Saturday, November 7, 2015

Mike Flynn on the difference between medieval scholasticism and modern fundamentalism:
The entire post from which this quote comes can be found here:

And the third thing, which is what actually got my attention in the first place was that neither Wilson (who said it) or Hibbard (who "reported" it) seem to have a clue about medieval scholasticism.  They seem to think it has something to do with Late Modern, scientificalisitc fundamentalism.

The scholastics, it is well to recall, had no reason to suppose that there were such a thing as evolution, having never seen an example of a new species arising.  In fact, all the kinds known to Aristotle were known to Darwin; and those known to Darwin within Aristotle's geographic scope were already known to Aristotle.  There is no reason to concoct a theory to explain a phenomenon that has never been observed. 

Tommy Aquinas
One scholastic who did consider the concept in passing was Thomas Aquinas (aka Da Man), who wrote:
Species, also, that are new, if any such appear, existed beforehand in various active powers; so that animals, and perhaps even new species of animals, are produced by putrefaction by the power which the stars and elements received at the beginning.
-- Summa theologica, Part I Q73 A1 reply3
IOW, if any new species ever did arise, they would do so through the immanent powers of nature actualizing the existing potentials.  (Much as the word "gat" exists beforehand in the word "cat," being actualized by a simple mutation/phonemic shift.)  Moderns, who do not believe in immanent natures, have a mechanical philosophy "in which nature is seen as a kind of unnatural composite of passive, unintelligent, preexisting matter, on which order has been extrinsically imposed."  This led inevitably to Paley and Dawkins.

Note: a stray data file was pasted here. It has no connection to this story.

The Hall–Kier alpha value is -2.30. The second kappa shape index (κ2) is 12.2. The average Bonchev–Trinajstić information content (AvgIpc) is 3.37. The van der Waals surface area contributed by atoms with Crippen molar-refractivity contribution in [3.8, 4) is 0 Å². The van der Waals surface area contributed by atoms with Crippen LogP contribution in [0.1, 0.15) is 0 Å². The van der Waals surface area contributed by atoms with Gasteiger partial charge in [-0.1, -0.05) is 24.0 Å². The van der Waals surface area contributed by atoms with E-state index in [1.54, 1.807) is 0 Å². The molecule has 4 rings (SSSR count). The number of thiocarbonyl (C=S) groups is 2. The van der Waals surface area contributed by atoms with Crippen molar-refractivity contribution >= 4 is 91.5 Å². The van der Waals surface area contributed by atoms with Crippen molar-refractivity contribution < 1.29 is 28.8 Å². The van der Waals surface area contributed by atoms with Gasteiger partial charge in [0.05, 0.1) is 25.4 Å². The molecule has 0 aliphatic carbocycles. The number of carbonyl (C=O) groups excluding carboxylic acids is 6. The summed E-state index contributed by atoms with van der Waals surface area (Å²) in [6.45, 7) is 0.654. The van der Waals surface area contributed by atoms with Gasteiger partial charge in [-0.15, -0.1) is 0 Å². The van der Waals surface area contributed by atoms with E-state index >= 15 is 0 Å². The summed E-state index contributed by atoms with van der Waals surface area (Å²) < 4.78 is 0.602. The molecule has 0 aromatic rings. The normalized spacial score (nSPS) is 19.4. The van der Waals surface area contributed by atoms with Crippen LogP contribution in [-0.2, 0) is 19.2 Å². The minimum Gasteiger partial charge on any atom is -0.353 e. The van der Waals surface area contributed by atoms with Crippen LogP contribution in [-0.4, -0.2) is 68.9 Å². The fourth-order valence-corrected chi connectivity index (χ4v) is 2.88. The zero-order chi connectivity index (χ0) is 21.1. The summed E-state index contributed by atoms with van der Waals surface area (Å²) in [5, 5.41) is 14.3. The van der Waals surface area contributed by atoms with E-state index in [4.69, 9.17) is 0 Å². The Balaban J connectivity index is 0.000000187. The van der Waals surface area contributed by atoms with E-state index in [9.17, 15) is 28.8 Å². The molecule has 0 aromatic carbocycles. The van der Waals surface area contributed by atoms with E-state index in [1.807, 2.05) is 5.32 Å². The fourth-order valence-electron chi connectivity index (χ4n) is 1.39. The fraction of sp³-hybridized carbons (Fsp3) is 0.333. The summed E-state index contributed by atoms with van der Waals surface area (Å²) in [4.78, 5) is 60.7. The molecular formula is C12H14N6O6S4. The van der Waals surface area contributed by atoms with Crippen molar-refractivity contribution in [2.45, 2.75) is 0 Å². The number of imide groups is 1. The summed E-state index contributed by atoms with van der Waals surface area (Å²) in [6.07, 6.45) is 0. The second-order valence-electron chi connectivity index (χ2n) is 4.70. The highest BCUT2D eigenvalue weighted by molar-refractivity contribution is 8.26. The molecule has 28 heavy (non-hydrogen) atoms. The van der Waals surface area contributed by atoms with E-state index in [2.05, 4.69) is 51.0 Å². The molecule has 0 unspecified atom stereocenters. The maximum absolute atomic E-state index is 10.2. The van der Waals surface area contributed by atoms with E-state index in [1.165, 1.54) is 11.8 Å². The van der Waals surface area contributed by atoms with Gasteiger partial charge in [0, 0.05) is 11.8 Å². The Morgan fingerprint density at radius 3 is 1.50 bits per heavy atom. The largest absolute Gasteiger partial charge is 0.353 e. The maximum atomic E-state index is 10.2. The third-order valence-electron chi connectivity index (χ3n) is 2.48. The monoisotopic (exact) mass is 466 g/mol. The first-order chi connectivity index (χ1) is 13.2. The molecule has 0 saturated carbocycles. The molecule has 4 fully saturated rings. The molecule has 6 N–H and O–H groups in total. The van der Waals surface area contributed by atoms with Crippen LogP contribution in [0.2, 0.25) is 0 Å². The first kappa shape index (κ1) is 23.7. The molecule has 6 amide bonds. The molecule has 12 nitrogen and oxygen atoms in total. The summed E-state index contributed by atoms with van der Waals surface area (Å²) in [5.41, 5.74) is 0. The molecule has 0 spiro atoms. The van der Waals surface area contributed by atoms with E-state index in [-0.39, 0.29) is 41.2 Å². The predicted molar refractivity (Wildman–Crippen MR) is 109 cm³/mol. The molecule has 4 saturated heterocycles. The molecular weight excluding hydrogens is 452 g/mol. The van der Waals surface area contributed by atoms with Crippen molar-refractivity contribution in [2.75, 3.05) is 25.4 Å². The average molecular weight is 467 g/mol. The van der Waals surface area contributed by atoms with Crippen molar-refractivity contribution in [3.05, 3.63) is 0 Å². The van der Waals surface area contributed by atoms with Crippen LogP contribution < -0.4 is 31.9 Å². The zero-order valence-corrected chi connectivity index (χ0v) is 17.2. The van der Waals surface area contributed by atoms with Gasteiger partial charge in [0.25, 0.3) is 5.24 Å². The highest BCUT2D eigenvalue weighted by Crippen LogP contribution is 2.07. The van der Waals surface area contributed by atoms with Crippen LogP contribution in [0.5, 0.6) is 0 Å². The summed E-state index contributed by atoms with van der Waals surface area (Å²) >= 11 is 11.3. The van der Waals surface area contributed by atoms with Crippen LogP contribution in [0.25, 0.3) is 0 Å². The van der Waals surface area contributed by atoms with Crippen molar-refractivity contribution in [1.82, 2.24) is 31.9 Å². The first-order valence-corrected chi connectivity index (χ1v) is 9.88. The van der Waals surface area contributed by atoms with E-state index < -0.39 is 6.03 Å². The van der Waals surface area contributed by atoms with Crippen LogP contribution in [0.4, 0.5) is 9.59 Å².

The Louisiana textbook material is further presented as saying:
"God created each type of fish, amphibian, and reptile as separate, unique animals." 
Gus Hippo
But there is nothing that actually requires this, and it is a belief that dates pretty much to the 19th century novelty sects.  If we go back a millennium and a half, we find Augustine (who was not a medieval scholastic, the middle age having not yet quite begun).  He wrote:
It is therefore, causally that Scripture has said that earth brought forth the crops and trees, in the sense that it received the power of bringing them forth.  In the earth from the beginning, in what I might call the roots of time, God created what was to be in times to come.
-- On the literal meanings of Genesis, Book V Ch. 4:11
IOW, various species need not have come into being at the same time, since God created "what was to be in times to come."  Not only that, but it was the "earth," that is, the natural world, which received from God the immanent power to do this, Gus citing the Bible as his source.

Were I of a puckish frame of mind, I might even say that this means that evolution can be found in the Bible.  Fortunately, I am not; and so I will not. 

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